On Sunday, Jonathan preached a message in Brooklyn that I didn't want to end because I believe in it that much. He spoke on scripture (in our Rhythms series)  and its impact on our lives. He spoke on how scripture is the divinely inspired word of God. This does not include believing in a set of propositions or ideas or reading scripture while searching for a checklist or a blueprint or an agenda to fit into your life.

The divinely inspired word of God means God gives us his message through the imperfection of humanity. Not by going around humanity but by going through humanity, through people. And how do we see this most clearly? Through him giving us his son Jesus. He goes not around humanity, but through it. Living through human life with all its pain and suffering, messiness and joy.

He knew what our world still struggles to comprehend, that when we go around humanity we only create uniformity. When we subscribe to the polarities our world tries to organize us by, when we put each other into categories and never think twice about why someone might feel or act the way they do and what broken systems led them to those feelings.... these are all the ways in which we add to the brokenness.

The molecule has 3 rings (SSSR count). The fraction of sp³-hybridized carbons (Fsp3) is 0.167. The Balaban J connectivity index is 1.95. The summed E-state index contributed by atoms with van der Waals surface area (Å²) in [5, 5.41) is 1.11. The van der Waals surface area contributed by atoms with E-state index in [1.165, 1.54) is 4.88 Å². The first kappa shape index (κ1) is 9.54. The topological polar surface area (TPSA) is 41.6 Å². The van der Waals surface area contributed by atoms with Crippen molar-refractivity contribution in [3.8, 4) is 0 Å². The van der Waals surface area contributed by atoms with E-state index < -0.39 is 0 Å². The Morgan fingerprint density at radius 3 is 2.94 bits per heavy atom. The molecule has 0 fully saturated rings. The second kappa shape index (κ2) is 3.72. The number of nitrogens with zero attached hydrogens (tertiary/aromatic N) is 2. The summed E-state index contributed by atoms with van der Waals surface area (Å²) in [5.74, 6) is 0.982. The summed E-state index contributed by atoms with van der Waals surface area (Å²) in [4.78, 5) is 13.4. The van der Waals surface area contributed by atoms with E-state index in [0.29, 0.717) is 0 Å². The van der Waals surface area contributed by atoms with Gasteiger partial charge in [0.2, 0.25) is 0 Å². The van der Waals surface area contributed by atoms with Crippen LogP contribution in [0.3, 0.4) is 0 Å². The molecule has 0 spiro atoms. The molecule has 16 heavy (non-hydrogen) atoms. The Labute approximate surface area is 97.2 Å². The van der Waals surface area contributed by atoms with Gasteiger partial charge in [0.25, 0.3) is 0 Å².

But I want more. I want shalom. I want peace and wholeness. I want to live a life that feels full and divine and filled up with humanity, the good, the bad and everything in between. I want to feel alive in every sense of the word. When we embrace our humanity, when we acknowledge and sit in humanity, it creates unity in the scripture, unity in the love of God, and of what God’s love truly looks like in people and in our world.

Scripture is not a system of dogma or orthodoxy or denomination. It’s the divinely inspired love of God. Scripture calls us to go through humanity which means we sit in the struggles, the imperfections, the beauty, and the questions. We don’t need uniformity in how we respond to the little details and contradictions of scripture, we need unity in the generous and infinite love of God. Love should be what you see reflected back at you when you look into the eyes of the broken, messy, ordinary human beings you live life with everyday. 

If we truly believe that God's love for us is infinite, generous, and just, then how does this change the questions we ask about who Jesus is and the message he’s offering? 

I want to ask better questions about the love Christ is offering. I'm tired of being bogged down in the details. I want to be free in my humanity, knowing I am loved by a God who cares more about unity than uniformity. 

If you want the same thing then join me on Tuesday night, Nov. 5th for the last event in our Faith, Culture, Questions series to listen to author, Justin Lee, and join me in asking better, harder, more humane, and loving questions about what our Jesus has to offer all of us.